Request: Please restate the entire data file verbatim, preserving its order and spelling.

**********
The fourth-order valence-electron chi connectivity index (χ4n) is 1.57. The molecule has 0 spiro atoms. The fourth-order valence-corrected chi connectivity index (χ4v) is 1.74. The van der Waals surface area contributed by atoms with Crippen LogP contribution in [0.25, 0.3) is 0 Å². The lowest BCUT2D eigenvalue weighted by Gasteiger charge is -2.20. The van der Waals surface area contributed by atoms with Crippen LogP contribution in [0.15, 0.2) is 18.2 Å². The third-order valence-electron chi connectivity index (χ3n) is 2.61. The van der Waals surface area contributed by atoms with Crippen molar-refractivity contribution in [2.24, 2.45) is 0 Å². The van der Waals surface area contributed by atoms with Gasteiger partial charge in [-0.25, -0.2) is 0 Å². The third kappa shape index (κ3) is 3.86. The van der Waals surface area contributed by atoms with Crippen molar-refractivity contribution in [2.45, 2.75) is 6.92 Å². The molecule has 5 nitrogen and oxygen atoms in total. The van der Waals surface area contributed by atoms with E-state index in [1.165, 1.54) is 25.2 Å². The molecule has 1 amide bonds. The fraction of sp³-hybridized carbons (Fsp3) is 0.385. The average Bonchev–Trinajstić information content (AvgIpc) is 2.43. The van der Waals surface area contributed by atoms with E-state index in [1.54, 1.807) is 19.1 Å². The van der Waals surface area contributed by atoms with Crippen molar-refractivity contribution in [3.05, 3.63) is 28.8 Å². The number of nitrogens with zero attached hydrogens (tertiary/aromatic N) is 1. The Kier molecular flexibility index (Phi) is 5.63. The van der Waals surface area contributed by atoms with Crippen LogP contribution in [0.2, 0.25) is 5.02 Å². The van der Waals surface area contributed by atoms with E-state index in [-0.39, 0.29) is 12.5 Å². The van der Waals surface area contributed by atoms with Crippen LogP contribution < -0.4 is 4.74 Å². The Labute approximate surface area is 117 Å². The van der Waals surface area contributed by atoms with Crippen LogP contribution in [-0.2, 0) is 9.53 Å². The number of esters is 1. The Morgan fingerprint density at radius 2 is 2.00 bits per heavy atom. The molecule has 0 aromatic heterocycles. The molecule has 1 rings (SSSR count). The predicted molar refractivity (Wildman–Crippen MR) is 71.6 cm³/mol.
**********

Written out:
The fourth-order valence-electron chi connectivity index (χ4n) is 1.57. The molecule has 0 spiro atoms. The fourth-order valence-corrected chi connectivity index (χ4v) is 1.74. The van der Waals surface area contributed by atoms with Crippen LogP contribution in [0.25, 0.3) is 0 Å². The lowest BCUT2D eigenvalue weighted by Gasteiger charge is -2.20. The van der Waals surface area contributed by atoms with Crippen LogP contribution in [0.15, 0.2) is 18.2 Å². The third-order valence-electron chi connectivity index (χ3n) is 2.61. The van der Waals surface area contributed by atoms with Crippen molar-refractivity contribution in [2.24, 2.45) is 0 Å². The van der Waals surface area contributed by atoms with Gasteiger partial charge in [-0.25, -0.2) is 0 Å². The third kappa shape index (κ3) is 3.86. The van der Waals surface area contributed by atoms with Crippen molar-refractivity contribution in [2.45, 2.75) is 6.92 Å². The molecule has 5 nitrogen and oxygen atoms in total. The van der Waals surface area contributed by atoms with E-state index in [1.165, 1.54) is 25.2 Å². The molecule has 1 amide bonds. The fraction of sp³-hybridized carbons (Fsp3) is 0.385. The average Bonchev–Trinajstić information content (AvgIpc) is 2.43. The van der Waals surface area contributed by atoms with E-state index in [1.54, 1.807) is 19.1 Å². The van der Waals surface area contributed by atoms with Crippen molar-refractivity contribution in [3.05, 3.63) is 28.8 Å². The number of nitrogens with zero attached hydrogens (tertiary/aromatic N) is 1. The Kier molecular flexibility index (Phi) is 5.63. The van der Waals surface area contributed by atoms with Crippen LogP contribution in [0.2, 0.25) is 5.02 Å². The van der Waals surface area contributed by atoms with E-state index in [-0.39, 0.29) is 12.5 Å². The van der Waals surface area contributed by atoms with Crippen LogP contribution < -0.4 is 4.74 Å². The Labute approximate surface area is 117 Å². The van der Waals surface area contributed by atoms with Crippen LogP contribution in [-0.2, 0) is 9.53 Å². The number of esters is 1. The Morgan fingerprint density at radius 2 is 2.00 bits per heavy atom. The molecule has 0 aromatic heterocycles. The molecule has 1 rings (SSSR count). The predicted molar refractivity (Wildman–Crippen MR) is 71.6 cm³/mol.